Genomic Prostate Score (GPS), a 17-gene molecular assay, strongly and independently predicts adverse pathology and time to biochemical recurrence in men with low- to intermediate-risk prostate cancer (PCa), a new study confirms.
Investigators led by Jennifer Cullen, MPh, PhD, of the Department of Defense, Center for Prostate Disease Research, in Rockville, Md., tested the validity of GPS using biopsies from 431 men with very low to intermediate-risk PCa from 2 U.S. military medical centers. The researchers assessed GPS’ abilities to predict adverse pathology at radical prostatectomy, biochemical recurrence, and metastasis.
According to findings published in European Urology, 163 men had adverse pathology, 62 experienced biochemical recurrence, and 5 developed metastases during a median 5-year follow up period. GPS predicted time to biochemical recurrence and time to metastasis. GPS was also strongly linked with adverse pathology and predicted both high-grade (primary Gleason pattern 4 or any pattern 5) and non-organ-confined disease (pT3). Notably, GPS was predictive for both Caucasian and African American patients (other racial groups were not adequately represented).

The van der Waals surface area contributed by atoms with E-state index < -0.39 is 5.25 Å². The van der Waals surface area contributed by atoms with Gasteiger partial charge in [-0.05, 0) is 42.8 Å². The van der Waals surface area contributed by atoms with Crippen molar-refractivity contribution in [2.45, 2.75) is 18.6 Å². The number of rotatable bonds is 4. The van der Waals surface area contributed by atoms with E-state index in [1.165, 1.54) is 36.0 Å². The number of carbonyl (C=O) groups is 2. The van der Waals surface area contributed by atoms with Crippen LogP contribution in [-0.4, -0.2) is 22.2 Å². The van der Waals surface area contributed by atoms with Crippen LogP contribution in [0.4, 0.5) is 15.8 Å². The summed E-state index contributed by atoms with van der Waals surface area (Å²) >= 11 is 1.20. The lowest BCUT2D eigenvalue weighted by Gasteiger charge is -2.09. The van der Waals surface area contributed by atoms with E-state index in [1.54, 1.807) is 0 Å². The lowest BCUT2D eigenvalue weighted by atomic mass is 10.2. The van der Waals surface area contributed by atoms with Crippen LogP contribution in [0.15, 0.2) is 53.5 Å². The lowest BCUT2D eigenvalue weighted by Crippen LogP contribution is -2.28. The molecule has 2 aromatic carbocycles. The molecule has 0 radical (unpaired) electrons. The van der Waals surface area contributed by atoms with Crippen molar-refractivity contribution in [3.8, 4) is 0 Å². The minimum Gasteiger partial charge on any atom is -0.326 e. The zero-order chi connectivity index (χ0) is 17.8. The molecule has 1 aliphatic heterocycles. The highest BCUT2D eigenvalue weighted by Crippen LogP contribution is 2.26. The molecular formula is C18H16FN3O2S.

The strong independent association of GPS with these near- and longer-term clinical endpoints “establishes this assay as a robust measure of PCa aggressiveness,” the researchers stated. The test predicted both early and late biochemical recurrence and metastasis. Together, GPS gives physicians a “more accurate risk assessment to guide treatment decisions for men with newly diagnosed disease.”
The GPS assay includes genes representing “multiple, distinct biologic pathways involved in prostate tumorigenesis,” the researchers noted. All 4 gene groups predicted adverse pathology in this study. Downregulation of androgen signaling and upregulation of stromal response gene groups were also strongly linked with time to biochemical recurrence.